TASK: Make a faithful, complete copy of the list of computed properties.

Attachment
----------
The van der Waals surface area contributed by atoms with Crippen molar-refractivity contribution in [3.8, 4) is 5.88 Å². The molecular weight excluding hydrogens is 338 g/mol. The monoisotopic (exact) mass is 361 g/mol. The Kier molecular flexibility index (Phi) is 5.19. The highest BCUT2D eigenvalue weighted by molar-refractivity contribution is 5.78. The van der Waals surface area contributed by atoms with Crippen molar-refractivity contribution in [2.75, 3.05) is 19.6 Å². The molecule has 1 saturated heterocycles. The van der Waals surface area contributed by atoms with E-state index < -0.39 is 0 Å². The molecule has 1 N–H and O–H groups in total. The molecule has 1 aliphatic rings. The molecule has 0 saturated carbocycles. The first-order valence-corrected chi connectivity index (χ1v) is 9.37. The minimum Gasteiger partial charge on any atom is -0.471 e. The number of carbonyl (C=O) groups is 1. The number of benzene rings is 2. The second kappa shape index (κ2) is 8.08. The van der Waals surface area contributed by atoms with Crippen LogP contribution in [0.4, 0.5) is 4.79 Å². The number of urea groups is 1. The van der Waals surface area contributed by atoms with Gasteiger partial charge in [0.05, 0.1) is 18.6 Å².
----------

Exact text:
The van der Waals surface area contributed by atoms with Crippen molar-refractivity contribution in [3.8, 4) is 5.88 Å². The molecular weight excluding hydrogens is 338 g/mol. The monoisotopic (exact) mass is 361 g/mol. The Kier molecular flexibility index (Phi) is 5.19. The highest BCUT2D eigenvalue weighted by molar-refractivity contribution is 5.78. The van der Waals surface area contributed by atoms with Crippen molar-refractivity contribution in [2.75, 3.05) is 19.6 Å². The molecule has 1 saturated heterocycles. The van der Waals surface area contributed by atoms with E-state index < -0.39 is 0 Å². The molecule has 1 N–H and O–H groups in total. The molecule has 1 aliphatic rings. The molecule has 0 saturated carbocycles. The first-order valence-corrected chi connectivity index (χ1v) is 9.37. The minimum Gasteiger partial charge on any atom is -0.471 e. The number of carbonyl (C=O) groups is 1. The number of benzene rings is 2. The second kappa shape index (κ2) is 8.08. The van der Waals surface area contributed by atoms with Crippen LogP contribution in [0.4, 0.5) is 4.79 Å². The number of urea groups is 1. The van der Waals surface area contributed by atoms with Gasteiger partial charge in [0.05, 0.1) is 18.6 Å².